What makes them a Second Cousin?

Your second cousin is the grandchild of your grand-aunt or grand-uncle, also known as the child of your parents’ first cousin and you share the same set of great-grandparents with your second cousin. You do not have the same grandparents though.  Their grandparents are your grandaunt and granduncle. More commonly, many people use great aunt or great uncle, but technically they are grandaunt and granduncle. They are the siblings of your grandparents. Look at the chart below and find yourself and then find your second cousin.

How about those Third Cousins?

Your Third Cousin are fairly distantly related, but you both share the same set of great-great-grandparents. Your third cousin is the child of your parents’ second cousin. They are the great-grandchild of your great-grand-aunt or great-grand-uncle. You share a set of great-great-grandparents with your third cousin.  As for your Fourth cousin, they share a set of great-great-great-grandparents with you.  Look at the chart below and find yourself and then find your third cousin.

Do You have any Double First Cousins?

Just to complicate matters let’s talk about Double First Cousins. If two siblings let’s say brothers in one family marry two siblings, sisters from another family and each couple has a child, these two children are called double first cousins. The word double in addition to the first cousin term is because they share the same four grandparents. In typical, first cousins share only one set of common grandparents, while double first cousins share both sets of grandparents.

What does the term “Once Removed” mean?

The term “once removed” is used to explain the relationships of cousins of different generations. A cousin who is “once removed” means one generation before or after you. Your first cousin’s child is your first cousin once removed, and your mother’s first cousin is also your first cousin once removed. One was born from the generation after you and the other was born in the generation before.  Removed cousin relationships are measured by the generation difference, not age.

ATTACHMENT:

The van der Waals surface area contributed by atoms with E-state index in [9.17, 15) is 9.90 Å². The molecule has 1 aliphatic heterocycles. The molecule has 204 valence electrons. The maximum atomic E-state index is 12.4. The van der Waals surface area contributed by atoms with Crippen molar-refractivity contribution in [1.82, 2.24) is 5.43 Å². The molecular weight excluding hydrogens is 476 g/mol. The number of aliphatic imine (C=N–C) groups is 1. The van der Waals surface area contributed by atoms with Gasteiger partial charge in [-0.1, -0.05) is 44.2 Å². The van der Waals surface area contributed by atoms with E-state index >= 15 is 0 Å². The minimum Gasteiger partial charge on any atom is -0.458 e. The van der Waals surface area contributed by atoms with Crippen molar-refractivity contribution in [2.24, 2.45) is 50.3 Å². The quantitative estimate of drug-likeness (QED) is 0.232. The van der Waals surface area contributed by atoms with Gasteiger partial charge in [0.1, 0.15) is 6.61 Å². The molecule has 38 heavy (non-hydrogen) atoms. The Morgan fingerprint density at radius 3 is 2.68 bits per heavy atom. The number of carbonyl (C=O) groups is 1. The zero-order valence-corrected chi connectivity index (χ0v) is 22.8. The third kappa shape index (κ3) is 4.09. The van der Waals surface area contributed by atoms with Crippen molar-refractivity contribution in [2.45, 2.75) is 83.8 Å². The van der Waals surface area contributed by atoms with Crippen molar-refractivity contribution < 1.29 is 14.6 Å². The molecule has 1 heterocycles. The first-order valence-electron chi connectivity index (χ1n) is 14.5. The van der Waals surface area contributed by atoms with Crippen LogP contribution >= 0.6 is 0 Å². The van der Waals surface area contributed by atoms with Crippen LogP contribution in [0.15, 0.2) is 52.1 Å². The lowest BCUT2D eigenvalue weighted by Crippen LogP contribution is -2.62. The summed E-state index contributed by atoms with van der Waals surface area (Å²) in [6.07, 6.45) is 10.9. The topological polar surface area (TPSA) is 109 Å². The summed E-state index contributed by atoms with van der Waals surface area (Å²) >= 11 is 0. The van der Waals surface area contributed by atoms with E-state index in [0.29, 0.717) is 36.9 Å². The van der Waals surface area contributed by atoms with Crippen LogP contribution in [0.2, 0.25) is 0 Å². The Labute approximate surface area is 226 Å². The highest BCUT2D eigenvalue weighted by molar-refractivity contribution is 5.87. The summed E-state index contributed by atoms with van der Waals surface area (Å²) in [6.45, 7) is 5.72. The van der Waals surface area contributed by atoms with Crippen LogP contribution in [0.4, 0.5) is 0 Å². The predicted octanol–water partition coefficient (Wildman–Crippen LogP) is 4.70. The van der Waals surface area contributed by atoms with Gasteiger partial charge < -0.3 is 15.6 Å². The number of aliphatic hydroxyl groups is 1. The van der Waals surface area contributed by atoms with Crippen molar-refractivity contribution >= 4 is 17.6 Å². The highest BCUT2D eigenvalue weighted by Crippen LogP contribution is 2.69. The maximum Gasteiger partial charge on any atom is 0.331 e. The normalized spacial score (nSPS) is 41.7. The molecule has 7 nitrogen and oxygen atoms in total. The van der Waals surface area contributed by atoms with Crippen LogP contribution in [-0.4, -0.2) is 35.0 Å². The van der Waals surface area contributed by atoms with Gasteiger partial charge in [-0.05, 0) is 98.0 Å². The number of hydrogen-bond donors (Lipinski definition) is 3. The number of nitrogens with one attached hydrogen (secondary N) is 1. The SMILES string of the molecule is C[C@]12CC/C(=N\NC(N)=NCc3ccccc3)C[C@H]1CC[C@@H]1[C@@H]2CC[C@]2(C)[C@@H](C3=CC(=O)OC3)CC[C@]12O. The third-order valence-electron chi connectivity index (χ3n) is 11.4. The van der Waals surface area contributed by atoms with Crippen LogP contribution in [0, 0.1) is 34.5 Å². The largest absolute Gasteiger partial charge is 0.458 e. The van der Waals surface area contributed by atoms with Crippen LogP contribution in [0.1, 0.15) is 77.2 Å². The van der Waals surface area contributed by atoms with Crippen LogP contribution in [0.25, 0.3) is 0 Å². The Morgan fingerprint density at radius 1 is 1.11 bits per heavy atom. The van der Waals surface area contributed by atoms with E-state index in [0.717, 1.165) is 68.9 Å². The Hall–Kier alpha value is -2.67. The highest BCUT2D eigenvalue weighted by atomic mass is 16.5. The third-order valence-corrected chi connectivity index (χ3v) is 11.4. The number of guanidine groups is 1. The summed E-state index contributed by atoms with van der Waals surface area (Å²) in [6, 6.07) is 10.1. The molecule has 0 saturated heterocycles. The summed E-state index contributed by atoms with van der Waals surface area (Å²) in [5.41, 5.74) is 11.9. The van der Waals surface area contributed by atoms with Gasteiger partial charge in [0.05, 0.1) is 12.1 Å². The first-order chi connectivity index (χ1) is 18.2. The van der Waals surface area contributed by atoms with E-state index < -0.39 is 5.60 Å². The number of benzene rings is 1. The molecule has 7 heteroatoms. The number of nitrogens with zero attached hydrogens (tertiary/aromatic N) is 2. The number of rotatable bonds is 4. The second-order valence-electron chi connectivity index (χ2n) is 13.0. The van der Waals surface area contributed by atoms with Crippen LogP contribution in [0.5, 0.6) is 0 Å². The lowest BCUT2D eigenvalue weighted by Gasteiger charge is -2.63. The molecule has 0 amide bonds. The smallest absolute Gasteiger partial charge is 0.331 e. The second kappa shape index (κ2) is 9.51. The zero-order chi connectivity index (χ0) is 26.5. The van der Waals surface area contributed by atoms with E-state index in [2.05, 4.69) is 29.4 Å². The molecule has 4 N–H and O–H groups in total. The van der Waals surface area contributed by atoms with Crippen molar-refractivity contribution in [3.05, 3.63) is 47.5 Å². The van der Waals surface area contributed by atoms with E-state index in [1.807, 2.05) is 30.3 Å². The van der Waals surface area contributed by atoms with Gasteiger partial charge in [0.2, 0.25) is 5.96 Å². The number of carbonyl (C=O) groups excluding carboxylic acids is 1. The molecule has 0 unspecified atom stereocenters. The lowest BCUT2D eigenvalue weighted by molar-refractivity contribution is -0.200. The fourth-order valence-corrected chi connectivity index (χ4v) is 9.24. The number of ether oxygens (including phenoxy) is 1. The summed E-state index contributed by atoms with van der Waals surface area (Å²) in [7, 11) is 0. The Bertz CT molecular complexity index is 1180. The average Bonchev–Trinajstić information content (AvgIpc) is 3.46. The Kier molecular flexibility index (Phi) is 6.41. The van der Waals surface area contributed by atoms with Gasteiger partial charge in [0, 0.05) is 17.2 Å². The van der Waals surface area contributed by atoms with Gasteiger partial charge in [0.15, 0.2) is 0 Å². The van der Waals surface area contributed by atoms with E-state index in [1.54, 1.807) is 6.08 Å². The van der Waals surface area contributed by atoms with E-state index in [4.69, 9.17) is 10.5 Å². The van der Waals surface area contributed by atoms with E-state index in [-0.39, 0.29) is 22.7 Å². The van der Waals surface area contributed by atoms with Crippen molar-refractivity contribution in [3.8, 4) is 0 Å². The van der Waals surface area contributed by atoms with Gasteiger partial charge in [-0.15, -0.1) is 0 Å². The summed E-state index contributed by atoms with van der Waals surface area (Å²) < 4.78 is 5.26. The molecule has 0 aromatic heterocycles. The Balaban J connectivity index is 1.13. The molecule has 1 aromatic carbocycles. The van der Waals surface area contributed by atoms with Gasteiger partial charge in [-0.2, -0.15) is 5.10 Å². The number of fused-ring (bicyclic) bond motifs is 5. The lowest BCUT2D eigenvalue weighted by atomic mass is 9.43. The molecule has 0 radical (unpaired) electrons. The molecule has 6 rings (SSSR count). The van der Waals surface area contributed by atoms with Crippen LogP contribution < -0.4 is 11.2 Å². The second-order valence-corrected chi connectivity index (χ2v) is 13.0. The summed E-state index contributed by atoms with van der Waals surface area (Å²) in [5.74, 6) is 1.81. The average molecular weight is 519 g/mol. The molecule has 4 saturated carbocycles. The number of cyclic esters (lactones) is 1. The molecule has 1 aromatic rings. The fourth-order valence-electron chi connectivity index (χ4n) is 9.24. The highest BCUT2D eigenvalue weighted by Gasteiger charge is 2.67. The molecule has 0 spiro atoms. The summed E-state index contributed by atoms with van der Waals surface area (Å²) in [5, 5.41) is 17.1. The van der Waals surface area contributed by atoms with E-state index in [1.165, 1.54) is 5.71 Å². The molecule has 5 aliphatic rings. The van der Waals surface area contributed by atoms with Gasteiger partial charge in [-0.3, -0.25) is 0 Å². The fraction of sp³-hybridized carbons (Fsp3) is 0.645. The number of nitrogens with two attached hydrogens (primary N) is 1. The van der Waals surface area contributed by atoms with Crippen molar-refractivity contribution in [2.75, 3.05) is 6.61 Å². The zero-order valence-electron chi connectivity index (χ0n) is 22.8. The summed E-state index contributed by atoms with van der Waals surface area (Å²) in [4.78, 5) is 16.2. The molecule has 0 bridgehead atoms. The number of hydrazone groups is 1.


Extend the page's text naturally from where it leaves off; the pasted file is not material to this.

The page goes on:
Twice removed means that there is a two-generation difference. As in example above Michael is first cousin twice removed. Your grandmother’s first cousin would be your first cousin, twice removed because again you are separated by two generations.  The person was born two generations after or before you.

Cousin relationships can be any combination of first, second, third etc, and also be once, or twice removed, and so on. Look at the chart below and find yourself and then find a first cousin once removed and a first cousin twice removed.

How is one a Grand or a Great?

Grandparents and great-grandparents are very commonly used titles for the parents and grandparents of our parents. Aunts and uncles become grand when they are the siblings of grandparents, though we rarely call them grandaunts or uncles, we usually call them great aunts and uncles, but technically, your parents’ aunts and uncles are your grand aunts and uncles. The aunts and uncles of your great grandparents would be your great-grand aunts and uncles.

Also, if your niece had a child, it is common for you to say “my niece’s child Amber”, but the child can also be referred to as your grandniece. Your grandniece’s child would be your great-grandniece, this is identical to that of grandchild and great grandchild.

The chart below is an example of the levels/degrees of family relationships This chart serves as a visual to help determine the correct titles of your relatives. ItIt It represents the relationships for either your mother’s or your father’s side of the family.


Here is a pdf copy of the above family relationship chart.  I hope that you now have a clearer understanding of how you are related to the members of your family tree and have an easier way of describing your connection to those relatives. For more helpful genealogy articles:


How To Clean and Care For Gravestones


 Being able to recognize any damage to  a gravestone before  cleaning it can help prevent  more damage from happening and knowing what cleaning methods and materials to use will help in preserving the gravestone.

What are Gravestones made from?

Gravestones are made from some of the finest natural materials on earth. Many of these natural materials are created into beautiful pieces of art by skilled craftsmen.Over the centuries a variety of materials have been used for creating gravestones. The type of material used depended on the era, and what materials were available in the area. Some of the materials used were: marble, granite, sandstone, limestone, bronze and wood.

Different types of gravestones will require different cleaning methods. Marble and Limestone need to be treated  more gently than granite. Where granite can be cleaned every 2-3 years, marble, sandstone, or slate stones should be cleaned  no more than 8-10 years.

Wooden headstones should only be cleaned by an expert. Even if the marker looks stable, you can’t tell if it is weather damaged on the inside  or at its base in the ground.

Cast iron headstones should be cleaned in the same manner as granite gravestones. Do not try to remove rust or flaking metal as it could harm the inscriptions, symbols and icons on the gravestone.

White Bronze (zinc) gravestones  were meant to “weather” so the ionization of the metal should continue to build in the welds and make for a sturdier hold on all joints.

How to Check for  Damage and Cleaning Needs:

Because gravestones are exposed to airborne pollution, such as acid rain, chemical residues from fertilizers, severe weather conditions and mineral deposits from water some maintenance is usually needed.